Keeping the Players' Attention

The following by Karl Dewazien. Koach Karl is the author and publisher of the world-famous “FUNdamental Soccer” book series, the cornerstone of Youth Soccer practice and Small Sided games. Find out more at www.fundamentalsoccer.com.


Q: Help! I coach very young players. It is really hard to keep their attention. Can you suggest some drills that I can work with them on?

A: You do not need any help – what you need is lots of PATIENCE.  It is rather sad that we organize this wonderful sport at such a young age.  But, that is not your concern.

However, it would be great if your administrators made every effort to just organize PLAY DAYS for the children in your age group. That is, have a Saturday when the children are dropped-off at the playground. Yes, have the parents go home and enjoy some quality time together – while their children are outside in a safe environment – PLAYING!

Now to answer your question: Do not look for any ‘drills’ to keep these children active. All soccer players including your 4-5 year olds come to practice to PLAY! So make your first goal to: KEEP the PLAYERS and the SOCCER BALL MOVING in other words KEEP THEM ACTIVE – ALL THE TIME!

Keep these two (2) thoughts in mind:

  • If the players and the balls are moving = Then they are learning about soccer.
  • If the players or the balls stop moving = Soccer learning stops!

And these are proven facts!

So, teach them our ‘9-Step Routine’. That is, PATIENTLY teach them our ‘ROUTINE’.

I have written other articles that you can find on this site – but, let me take the time and give you the flow chart.

Your First Few Practice “Theme” – “Keeping the Balls Moving and the Players Active”

1. Begin Practice – by letting the children socialize and tell them the ‘practice’ rules.

2. Warm-up – Have each player dribble their ball in a confined area & (pretend) stretch ever once in a while.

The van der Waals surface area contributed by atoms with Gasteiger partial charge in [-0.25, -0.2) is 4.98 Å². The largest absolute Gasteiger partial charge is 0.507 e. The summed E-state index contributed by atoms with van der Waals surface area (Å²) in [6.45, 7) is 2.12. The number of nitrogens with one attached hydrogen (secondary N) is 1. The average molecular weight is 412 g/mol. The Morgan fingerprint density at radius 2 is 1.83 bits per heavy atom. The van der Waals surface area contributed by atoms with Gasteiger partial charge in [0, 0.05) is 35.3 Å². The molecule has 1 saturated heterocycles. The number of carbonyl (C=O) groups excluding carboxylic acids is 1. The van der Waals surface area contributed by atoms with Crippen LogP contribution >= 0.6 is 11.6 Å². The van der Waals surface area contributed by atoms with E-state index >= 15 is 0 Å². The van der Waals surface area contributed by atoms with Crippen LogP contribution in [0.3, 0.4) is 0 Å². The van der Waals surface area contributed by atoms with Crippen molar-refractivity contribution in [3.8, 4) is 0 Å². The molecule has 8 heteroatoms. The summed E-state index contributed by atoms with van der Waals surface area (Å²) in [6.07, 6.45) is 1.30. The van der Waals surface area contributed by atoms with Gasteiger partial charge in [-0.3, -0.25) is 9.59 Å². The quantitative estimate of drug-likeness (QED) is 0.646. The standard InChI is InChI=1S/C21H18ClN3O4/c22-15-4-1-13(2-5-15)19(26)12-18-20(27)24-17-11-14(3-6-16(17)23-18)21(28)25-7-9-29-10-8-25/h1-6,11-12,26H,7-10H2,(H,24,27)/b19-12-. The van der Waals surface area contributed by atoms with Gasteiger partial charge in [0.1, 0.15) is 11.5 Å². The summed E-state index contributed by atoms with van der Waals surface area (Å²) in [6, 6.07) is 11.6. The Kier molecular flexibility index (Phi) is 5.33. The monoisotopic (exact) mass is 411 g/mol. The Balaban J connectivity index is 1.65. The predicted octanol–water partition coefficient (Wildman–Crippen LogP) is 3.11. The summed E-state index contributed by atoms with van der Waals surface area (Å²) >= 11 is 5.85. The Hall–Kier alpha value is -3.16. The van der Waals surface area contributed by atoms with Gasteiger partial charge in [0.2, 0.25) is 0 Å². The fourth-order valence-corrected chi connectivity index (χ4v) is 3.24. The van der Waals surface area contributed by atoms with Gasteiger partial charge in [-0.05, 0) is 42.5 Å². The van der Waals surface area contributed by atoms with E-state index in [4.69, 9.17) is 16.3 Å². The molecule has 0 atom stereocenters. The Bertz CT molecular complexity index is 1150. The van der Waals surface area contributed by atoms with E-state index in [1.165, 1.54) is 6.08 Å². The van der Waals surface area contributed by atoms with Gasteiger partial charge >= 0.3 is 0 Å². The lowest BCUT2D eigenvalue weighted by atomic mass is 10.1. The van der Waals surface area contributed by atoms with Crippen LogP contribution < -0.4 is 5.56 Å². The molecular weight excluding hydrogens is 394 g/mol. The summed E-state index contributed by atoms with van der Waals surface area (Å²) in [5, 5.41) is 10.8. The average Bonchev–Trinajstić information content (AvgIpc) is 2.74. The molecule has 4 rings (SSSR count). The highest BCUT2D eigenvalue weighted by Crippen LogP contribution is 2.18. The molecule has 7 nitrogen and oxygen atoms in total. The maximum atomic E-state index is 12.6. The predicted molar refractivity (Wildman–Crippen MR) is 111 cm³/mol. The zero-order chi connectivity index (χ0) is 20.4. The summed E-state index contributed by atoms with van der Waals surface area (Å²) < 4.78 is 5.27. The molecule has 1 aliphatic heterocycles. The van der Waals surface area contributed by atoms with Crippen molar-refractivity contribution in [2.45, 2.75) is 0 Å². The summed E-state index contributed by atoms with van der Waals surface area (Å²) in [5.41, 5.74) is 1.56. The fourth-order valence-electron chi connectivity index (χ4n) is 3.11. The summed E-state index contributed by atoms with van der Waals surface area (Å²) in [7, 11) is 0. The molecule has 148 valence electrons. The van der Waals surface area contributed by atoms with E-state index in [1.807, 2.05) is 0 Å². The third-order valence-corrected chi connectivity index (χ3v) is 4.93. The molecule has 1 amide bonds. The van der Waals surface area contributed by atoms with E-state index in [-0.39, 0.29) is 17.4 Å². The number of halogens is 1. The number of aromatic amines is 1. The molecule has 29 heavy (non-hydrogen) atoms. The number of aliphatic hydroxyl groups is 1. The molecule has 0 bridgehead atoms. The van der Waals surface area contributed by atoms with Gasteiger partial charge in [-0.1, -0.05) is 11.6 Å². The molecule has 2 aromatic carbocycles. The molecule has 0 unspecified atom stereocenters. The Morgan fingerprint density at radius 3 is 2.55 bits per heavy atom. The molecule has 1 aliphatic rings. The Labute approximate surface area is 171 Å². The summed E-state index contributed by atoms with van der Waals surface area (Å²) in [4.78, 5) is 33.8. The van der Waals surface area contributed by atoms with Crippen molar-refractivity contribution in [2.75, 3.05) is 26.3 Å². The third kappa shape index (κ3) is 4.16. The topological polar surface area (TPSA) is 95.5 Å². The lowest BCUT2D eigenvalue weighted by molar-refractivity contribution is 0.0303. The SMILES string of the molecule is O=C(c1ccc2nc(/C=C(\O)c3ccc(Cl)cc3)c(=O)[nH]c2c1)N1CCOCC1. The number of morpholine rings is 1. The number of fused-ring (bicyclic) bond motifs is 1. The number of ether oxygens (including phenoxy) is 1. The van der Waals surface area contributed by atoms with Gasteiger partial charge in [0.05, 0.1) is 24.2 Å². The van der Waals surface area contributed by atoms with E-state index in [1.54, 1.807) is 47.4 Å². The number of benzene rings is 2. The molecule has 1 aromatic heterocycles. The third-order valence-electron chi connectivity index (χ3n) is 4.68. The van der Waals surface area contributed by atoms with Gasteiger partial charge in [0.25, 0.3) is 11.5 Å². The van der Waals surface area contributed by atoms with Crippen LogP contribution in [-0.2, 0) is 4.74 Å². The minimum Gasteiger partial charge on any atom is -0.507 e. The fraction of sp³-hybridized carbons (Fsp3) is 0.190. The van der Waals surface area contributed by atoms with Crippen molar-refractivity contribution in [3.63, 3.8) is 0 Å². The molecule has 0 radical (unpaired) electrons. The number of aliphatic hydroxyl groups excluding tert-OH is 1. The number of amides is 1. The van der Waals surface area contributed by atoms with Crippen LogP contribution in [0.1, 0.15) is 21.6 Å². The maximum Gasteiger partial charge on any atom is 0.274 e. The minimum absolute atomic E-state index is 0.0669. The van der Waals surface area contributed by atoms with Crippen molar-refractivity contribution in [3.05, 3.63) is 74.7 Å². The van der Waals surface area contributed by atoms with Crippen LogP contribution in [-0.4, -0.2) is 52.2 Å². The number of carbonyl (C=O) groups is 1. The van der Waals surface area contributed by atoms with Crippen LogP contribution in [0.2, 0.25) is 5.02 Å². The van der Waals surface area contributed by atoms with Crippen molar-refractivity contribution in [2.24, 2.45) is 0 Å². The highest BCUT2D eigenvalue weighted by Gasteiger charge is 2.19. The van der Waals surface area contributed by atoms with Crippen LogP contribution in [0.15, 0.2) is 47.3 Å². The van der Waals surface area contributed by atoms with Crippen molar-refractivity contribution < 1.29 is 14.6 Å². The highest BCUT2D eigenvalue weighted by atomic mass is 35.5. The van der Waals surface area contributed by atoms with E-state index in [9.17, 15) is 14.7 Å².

3. ONE + ONE (Cooperative Play) Teach them ‘how to’ attack one goal and defend their own goal.

PATIENTLY Teach them ‘how to’ play against each other, allow them to make-up their own rules.

4. ONE vs. ONE (Competitive Play) See if they learned ‘how to’ attack one goal and defend their own goal. (Reminder- It takes time to learn everything)

5. HALF TIME ROUTINE – Teach them (PATIENTLY) what will happen at halftime. -Drink water (no oranges -not enough liquid) -Socialize and give them compliments (away from Mom & Dad)

6. Small Sided Games (Cooperative & Competitive Games) Split them into groups of 2 or 3 vs. 1 or 2. Talk to them during the Cooperative phase and teach them ‘how to’ attack and defend the appropriate goal. Leave them alone during the Competitive phase and allow them to fail their way to success.

7. Scrimmage (Cooperative & Competitive) – Talk to them during the Cooperative phase and teach them ‘how to’ attack and defend the appropriate goal. Leave them alone during the Competitive phase and allow them to fail their way to success. When competition starts leave them alone and watch them be the best they can be. Don’t get discouraged if some decide to ‘stop’ and watch the clouds ‘go by.’

8. COOL DOWN – Pretend that they are ‘stretching’ their muscles – just like the big players and give every individual a compliment.

9. END PRACTICE – Praise the team –Review what they learned –Give a home-play assignment and let them know of the next team activity. (Be Brief)

If you stick to this ‘ROUTINE’ you will find that as the children begin to understand what is expected – They will become more and more attentive.

It is just like learning to play a computer game. At first they were hesitant until they figured out ‘hey I can hit these keys as hard and as many times as I want’ and Mom and Dad did not get mad. Also, the computer game is very slow and simple at the first level – to allow the child to be successful. With that success and understanding the game increases in challenge at level two. I’m sure you know the progression after that!

Now here is the real secret – once the child is finished playing the game (that day) and they come back. Where do they have to start again? Yes, they need to start again at the very slow (level one). And you realize that in several weeks they can almost do level one without looking at the keys or the monitor. That is ‘true’ understanding and putting the subconscious into play (but, we are getting rather technical here).

To keep it simple…Make your first goal – to teach the children ‘how to’ keep the ball and themselves moving…make sure they eventually go to attack one goal and also defend their own goal. Teach them the “ROUTINE” and with lots of PATIENCE you will find your very young players actively PLAYING in your practices.

If you keep changing (from drill to drill) they will not understand what you want and you cannot build on that…

No Understanding = No Learning … That is the bottom line!!!

Your FUNdamental,

Koach Karl (Karl Dewazien)